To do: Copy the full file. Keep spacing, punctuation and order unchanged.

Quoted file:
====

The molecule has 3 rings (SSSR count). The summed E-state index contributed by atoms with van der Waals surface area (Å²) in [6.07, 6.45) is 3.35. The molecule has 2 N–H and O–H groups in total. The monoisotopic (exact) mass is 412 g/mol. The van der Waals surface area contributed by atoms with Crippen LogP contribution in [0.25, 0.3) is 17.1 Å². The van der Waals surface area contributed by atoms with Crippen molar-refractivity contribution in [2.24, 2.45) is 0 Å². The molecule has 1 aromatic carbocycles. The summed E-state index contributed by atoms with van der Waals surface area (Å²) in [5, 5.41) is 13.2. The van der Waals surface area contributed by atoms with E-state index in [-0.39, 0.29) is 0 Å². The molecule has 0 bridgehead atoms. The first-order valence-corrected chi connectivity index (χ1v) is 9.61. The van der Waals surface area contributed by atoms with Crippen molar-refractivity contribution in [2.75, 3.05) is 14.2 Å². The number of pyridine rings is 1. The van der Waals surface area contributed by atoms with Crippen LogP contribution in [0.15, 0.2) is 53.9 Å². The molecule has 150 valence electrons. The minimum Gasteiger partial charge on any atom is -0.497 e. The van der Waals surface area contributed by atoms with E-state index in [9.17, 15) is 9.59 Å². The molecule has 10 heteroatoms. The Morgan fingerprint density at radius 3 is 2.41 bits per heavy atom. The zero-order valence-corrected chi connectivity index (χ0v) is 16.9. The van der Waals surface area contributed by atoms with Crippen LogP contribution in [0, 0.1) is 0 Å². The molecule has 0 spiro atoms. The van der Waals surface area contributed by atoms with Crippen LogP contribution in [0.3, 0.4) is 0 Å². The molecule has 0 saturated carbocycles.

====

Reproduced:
The molecule has 3 rings (SSSR count). The summed E-state index contributed by atoms with van der Waals surface area (Å²) in [6.07, 6.45) is 3.35. The molecule has 2 N–H and O–H groups in total. The monoisotopic (exact) mass is 412 g/mol. The van der Waals surface area contributed by atoms with Crippen LogP contribution in [0.25, 0.3) is 17.1 Å². The van der Waals surface area contributed by atoms with Crippen molar-refractivity contribution in [2.24, 2.45) is 0 Å². The molecule has 1 aromatic carbocycles. The summed E-state index contributed by atoms with van der Waals surface area (Å²) in [5, 5.41) is 13.2. The van der Waals surface area contributed by atoms with E-state index in [-0.39, 0.29) is 0 Å². The molecule has 0 bridgehead atoms. The first-order valence-corrected chi connectivity index (χ1v) is 9.61. The van der Waals surface area contributed by atoms with Crippen molar-refractivity contribution in [2.75, 3.05) is 14.2 Å². The number of pyridine rings is 1. The van der Waals surface area contributed by atoms with Crippen LogP contribution in [0.15, 0.2) is 53.9 Å². The molecule has 150 valence electrons. The minimum Gasteiger partial charge on any atom is -0.497 e. The van der Waals surface area contributed by atoms with E-state index in [9.17, 15) is 9.59 Å². The molecule has 10 heteroatoms. The Morgan fingerprint density at radius 3 is 2.41 bits per heavy atom. The zero-order valence-corrected chi connectivity index (χ0v) is 16.9. The van der Waals surface area contributed by atoms with Crippen LogP contribution in [0, 0.1) is 0 Å². The molecule has 0 spiro atoms. The van der Waals surface area contributed by atoms with Crippen LogP contribution in [0.3, 0.4) is 0 Å². The molecule has 0 saturated carbocycles.